The stunning images from Paul Souders’ intrepid journeys to the Arctic to photograph polar bears
Life as a wildlife photographer is a tough one, as one top professional has revealed in a stunning new book.
In Arctic Solitaire: A Boat, A Bay and the Quest for the Perfect Bear, Paul Souders, from Seattle, reveals how snapping the great outdoors and the creatures in it can be brutal.
The book charts four solo journeys he made in the Arctic between 2012 and 2015 and is packed with incredible pictures – many of which illustrate the dangers the 57-year-old faced.
One shows a Polar bear baring its teeth at the camera as it gets up close and personal. Another shows one lurking just beneath the surface of the water nearby – and in one picture a curious bear peers through the window of his ship.
This boat was lashed by storms and ground on rocks as Souders sought out the bears. He says: ‘Think of this not as a how-to manual so much as a cautionary tale.’
Below are a jaw-dropping selection of images from the tome.
In Arctic Solitaire: A Boat, A Bay and the Quest for the Perfect Bear, Paul Souders, from Seattle, reveals how snapping the great outdoors and the creatures in it can be brutal. This picture shows a polar biting an underwater camera in the Hudson Bay
The book charts solo journeys Souders made in the Arctic and is packed with incredible pictures – many of which illustrate the dangers the 57-year-old faced
Souders said: ‘For years I’ve wanted to photograph polar bears, but rather than chartering a boat and captain or going on a tour, I wanted to see if I could do it independently’
The photographer added: ‘I came up with a plan to pull my 22ft fibreglass boat on its trailer about 1,800 miles from my home in Seattle to the end of the road in Manitoba, in central Canada. I put the boat into the Nelson River and travelled 75 miles to reach Hudson Bay, then took her more than 600 miles north, fighting storms and ice, towards the Arctic Circle’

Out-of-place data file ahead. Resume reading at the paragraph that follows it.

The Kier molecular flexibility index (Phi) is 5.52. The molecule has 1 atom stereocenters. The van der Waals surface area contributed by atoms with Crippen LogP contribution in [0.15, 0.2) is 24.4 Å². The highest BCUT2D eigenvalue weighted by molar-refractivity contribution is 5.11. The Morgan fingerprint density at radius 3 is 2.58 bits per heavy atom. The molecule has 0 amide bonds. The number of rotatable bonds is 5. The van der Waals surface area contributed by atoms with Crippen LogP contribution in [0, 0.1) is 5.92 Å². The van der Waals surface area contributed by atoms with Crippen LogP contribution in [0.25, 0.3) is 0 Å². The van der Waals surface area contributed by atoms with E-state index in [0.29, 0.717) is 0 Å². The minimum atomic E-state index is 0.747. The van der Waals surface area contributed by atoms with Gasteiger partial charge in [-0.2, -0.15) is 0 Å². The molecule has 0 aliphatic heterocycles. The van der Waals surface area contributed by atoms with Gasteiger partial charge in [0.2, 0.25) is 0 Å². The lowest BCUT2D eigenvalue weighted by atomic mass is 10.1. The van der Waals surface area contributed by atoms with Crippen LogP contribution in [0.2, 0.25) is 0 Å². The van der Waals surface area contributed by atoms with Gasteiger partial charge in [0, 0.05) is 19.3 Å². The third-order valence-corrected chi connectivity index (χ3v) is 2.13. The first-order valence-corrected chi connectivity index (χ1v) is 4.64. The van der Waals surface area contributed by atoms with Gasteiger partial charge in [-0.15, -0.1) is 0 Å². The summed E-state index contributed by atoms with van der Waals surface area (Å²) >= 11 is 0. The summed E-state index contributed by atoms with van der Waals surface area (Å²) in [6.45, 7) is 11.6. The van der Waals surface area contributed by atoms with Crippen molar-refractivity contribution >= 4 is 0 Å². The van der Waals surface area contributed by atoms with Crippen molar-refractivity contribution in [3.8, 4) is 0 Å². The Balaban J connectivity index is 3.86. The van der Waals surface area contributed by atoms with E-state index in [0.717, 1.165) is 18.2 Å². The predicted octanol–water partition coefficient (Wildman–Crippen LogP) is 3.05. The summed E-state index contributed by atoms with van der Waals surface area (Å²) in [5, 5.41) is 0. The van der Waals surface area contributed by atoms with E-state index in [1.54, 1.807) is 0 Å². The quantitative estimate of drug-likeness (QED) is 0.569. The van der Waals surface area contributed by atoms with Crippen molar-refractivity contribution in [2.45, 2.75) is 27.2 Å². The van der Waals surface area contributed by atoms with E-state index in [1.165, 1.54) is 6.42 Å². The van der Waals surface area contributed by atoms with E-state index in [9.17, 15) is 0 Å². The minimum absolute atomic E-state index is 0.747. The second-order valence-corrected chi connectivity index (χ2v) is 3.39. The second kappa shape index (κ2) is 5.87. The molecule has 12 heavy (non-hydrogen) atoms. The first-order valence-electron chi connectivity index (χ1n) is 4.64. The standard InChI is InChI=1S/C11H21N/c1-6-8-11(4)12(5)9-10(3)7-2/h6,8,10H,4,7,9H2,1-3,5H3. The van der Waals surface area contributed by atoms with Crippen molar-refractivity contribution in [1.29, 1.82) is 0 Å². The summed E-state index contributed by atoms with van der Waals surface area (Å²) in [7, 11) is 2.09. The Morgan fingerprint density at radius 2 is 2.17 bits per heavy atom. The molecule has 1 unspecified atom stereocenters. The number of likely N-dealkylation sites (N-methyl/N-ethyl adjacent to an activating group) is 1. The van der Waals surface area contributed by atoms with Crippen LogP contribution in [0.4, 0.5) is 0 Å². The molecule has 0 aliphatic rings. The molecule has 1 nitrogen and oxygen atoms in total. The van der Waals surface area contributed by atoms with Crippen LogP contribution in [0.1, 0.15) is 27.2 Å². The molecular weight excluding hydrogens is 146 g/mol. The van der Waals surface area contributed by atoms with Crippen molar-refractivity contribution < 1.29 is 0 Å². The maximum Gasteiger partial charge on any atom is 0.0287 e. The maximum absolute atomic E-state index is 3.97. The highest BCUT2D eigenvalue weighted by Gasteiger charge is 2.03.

Mr Souders explained: ‘Over the course of four summers I photographed dozens, maybe hundreds of polar bears living wild and unafraid near the Arctic Circle at the northern reaches of Hudson Bay. I spent vast amounts of time watching the bears as they moved along the melting sea ice and along the shore’
Souders said: ‘I prefer to work around bears that are relaxed and curious. Although they are brutally effective hunters, polar bears are quite intelligent and are always curious about their surroundings’
Souders’ 22ft boat is pictured here jammed in among blocks of floating ice in Nunavut territory
Ice one: A self-portrait showing Souders and his boats grounded in Hudson Bay
Mesmerising: Souders’ boat – C-Sick – sitting in still waters off Marble Island in Hudson Bay
A polar bear with a young cub on sea ice in Repulse Bay in Nunavut, which lies to the west of the Northwestern Passage
Whalers’ graves on Deadman Island in Nunavut. Arctic Solitaire comes from notes Souders kept during four solo boat trips to Canada’s Hudson Bay
A polar bear skull in Hudson Bay. Souders’ book is billed as a ‘hilarious and evocative misadventure’. He said: ‘There were times when the bears relaxed completely, and I was able to show them staring through the boat’s window at me, or swimming through the water, or hunting on the ice. There were also a few times when they took a more active, even culinary interest in my presence, which was another matter entirely. I drifted too close to one big male polar bear, and he took an enormous bite of my inflatable dinghy. The air leaked out in one enormous “whoosh” and I had to limp back to C-Sick and try to patch up the hole’
‘I wanted to share both the romance and tremendous difficulty of the day to day life of a wildlife photographer,’ Souders said. ‘A lot of folks imagine that it’s an altogether glamorous and wonderful job. On good days, it really is. But there’s also an incredible amount of hard work and frustration and disappointment. And, in my case anyway, a vast trove of ridiculous mistakes to be made’
Sounders said of his book: ‘Think of this not as a how-to manual so much as a cautionary tale’. But he also said: ‘I’ve grown to love these difficult solo expeditions to the ends of the earth. They focus all my energy and otherwise scattered attention on a few simple things. “How do I find the bear? How can I make new and interesting pictures? How do I avoid running C-Sick into the ice, find shelter from the next storm and keep myself alive?”‘